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Re: Dangerous Direction

From: Mueller, Ray <"Mueller,>
Date: Tue, 24 Sep 2019 19:46:22 +0000



To clarify the record in your email, I voted against the General Plan, as recorded in the Almanac article above. I also wrote an editorial against adopting the General Plan, that ran in the Almanac near the time it was adopted. I was very much on record. The night of December 6th, 2016, the second vote, I was sick. It happens. The Council members present could have delayed the vote, but it wouldn't have changed the result.

With kind regards,
Ray Mueller

(please excuse odd punctuation. my laptop does not always work well with the City's email system.)
From: Steve Schmidt <menloparksteve_at_(domainremoved)
Sent: Tuesday, September 24, 2019 11:25 AM
Subject: Dangerous Direction


I am concerned about the direction being proposed by the Council regarding large project approvals.

It is time to instate a policy where by each Council Member must be in their seat at the dais in order to vote. There has been an increase of absences by Council Members with some calling in to participate and vote. The last call in from Burning Man made Menlo Park look like a joke. This kind of participation lacks authenticity, integrity and an insult to the voters. Too often, calls are cut off or the audible quality is poor. Serving as a Council Member should require that attendance at Council Meetings is part of the job.

There should to be a full Council present to vote when issues that have grave and far reaching impacts to the city are on the agenda. The city is currently grappling with an updated General Plan that was approved with only 3 Council Members voting. The Plan was rendered obsolete within 18 months of its approval. There has yet to be a solution identified to correct the estimate of projected growth and actual numbers of office buildings exceeding the General Plan's office caps.

The Council Should have the final say as to how Menlo Park grows. Each Council Member was elected to represent Menlo Park residents living in one of the 5 Electoral Districts. The expectation has been that the Council has the authority to hear development applications and process Environmental Impact Reports, especially on projects that are required to undergo EIR reviews. It is irresponsible to give this job to an appointed volunteer group of residents who don't have to answer to voters who cannot retain or remove Planning Commissioners. Land use decisions facing Menlo Park today deserve the full and close attention of those elected to the Council. The city is transforming from a suburban town to an urban jobs center town and it is only right that those elected sign off on and take full responsibility for these changes.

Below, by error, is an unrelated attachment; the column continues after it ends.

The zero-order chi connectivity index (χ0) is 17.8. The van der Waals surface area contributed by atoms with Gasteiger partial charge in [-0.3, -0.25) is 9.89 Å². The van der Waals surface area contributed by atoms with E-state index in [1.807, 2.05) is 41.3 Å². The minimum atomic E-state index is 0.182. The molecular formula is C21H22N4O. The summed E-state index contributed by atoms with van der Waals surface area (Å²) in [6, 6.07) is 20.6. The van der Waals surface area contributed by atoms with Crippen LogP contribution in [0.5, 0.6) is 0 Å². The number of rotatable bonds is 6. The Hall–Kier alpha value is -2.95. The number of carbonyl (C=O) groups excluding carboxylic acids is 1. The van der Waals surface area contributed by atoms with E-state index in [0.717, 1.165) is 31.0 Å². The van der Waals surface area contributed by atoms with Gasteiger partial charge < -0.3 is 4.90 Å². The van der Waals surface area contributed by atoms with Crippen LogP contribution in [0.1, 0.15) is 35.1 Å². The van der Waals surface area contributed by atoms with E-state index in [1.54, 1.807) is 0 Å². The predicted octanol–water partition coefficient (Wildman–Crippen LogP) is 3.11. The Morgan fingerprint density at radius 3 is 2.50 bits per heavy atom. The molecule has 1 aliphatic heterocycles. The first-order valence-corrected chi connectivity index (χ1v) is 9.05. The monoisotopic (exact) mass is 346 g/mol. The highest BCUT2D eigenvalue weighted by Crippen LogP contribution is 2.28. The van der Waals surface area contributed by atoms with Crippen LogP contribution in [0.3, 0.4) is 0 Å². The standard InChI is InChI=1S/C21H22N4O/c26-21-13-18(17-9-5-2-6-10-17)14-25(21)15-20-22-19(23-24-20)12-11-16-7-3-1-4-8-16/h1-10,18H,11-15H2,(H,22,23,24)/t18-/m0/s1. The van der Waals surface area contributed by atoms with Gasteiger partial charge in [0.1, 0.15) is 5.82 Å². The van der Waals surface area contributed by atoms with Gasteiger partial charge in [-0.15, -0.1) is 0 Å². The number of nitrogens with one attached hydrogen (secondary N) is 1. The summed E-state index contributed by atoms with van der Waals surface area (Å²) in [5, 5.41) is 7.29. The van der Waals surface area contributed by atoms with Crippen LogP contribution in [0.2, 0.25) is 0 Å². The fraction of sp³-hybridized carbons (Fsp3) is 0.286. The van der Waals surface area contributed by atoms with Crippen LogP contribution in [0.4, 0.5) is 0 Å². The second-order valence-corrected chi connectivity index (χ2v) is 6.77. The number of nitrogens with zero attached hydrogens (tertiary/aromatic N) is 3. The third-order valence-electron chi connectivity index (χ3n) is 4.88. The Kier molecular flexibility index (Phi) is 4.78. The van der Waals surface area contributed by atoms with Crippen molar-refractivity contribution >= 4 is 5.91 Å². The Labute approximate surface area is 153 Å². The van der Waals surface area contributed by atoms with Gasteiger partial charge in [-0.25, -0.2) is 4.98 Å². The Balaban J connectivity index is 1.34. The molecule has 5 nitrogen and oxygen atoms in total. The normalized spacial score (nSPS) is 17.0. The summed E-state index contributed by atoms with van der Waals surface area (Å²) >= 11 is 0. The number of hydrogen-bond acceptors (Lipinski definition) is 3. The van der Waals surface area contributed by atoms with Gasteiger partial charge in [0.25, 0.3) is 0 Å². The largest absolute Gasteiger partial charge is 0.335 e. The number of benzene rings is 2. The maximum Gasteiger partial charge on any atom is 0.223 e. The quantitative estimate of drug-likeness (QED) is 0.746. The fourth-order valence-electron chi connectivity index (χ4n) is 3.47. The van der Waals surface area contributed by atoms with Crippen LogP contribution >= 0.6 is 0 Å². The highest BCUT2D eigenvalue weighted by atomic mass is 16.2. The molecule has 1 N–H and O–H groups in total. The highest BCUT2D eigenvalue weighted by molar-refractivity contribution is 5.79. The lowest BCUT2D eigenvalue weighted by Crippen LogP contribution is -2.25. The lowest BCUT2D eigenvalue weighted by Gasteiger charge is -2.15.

The similarity of these three concerns is that streamlining how land use decisions are made by the Council has become a high priority.

In 2002 when I was Mayor, Dave Bohannon had an office project before the Council for final approval. Because Council Member and proud project opponent Paul Collacchi was absent I moved the decision to the next meeting. At that meeting Council Member and proud project proponent Chuck Kinney was absent and again I moved the decision to the next meeting. By delaying the agenda item I risked the anger of project proponents, opponents and certainly Mr. Bohannon. However, both times I felt that the project had far reaching impacts to the City and I wanted a full Council to weigh in and vote. It was important to have full participation. Calling in a vote was not allowed. It was a matter of principle: show up, take part in a discussion and vote.

By willing to serve as Council Members, you have taken on a serious responsibility; embrace this responsibility with full dedication.

Steve Schmidt
Received on Tue Sep 24 2019 - 12:38:30 PDT

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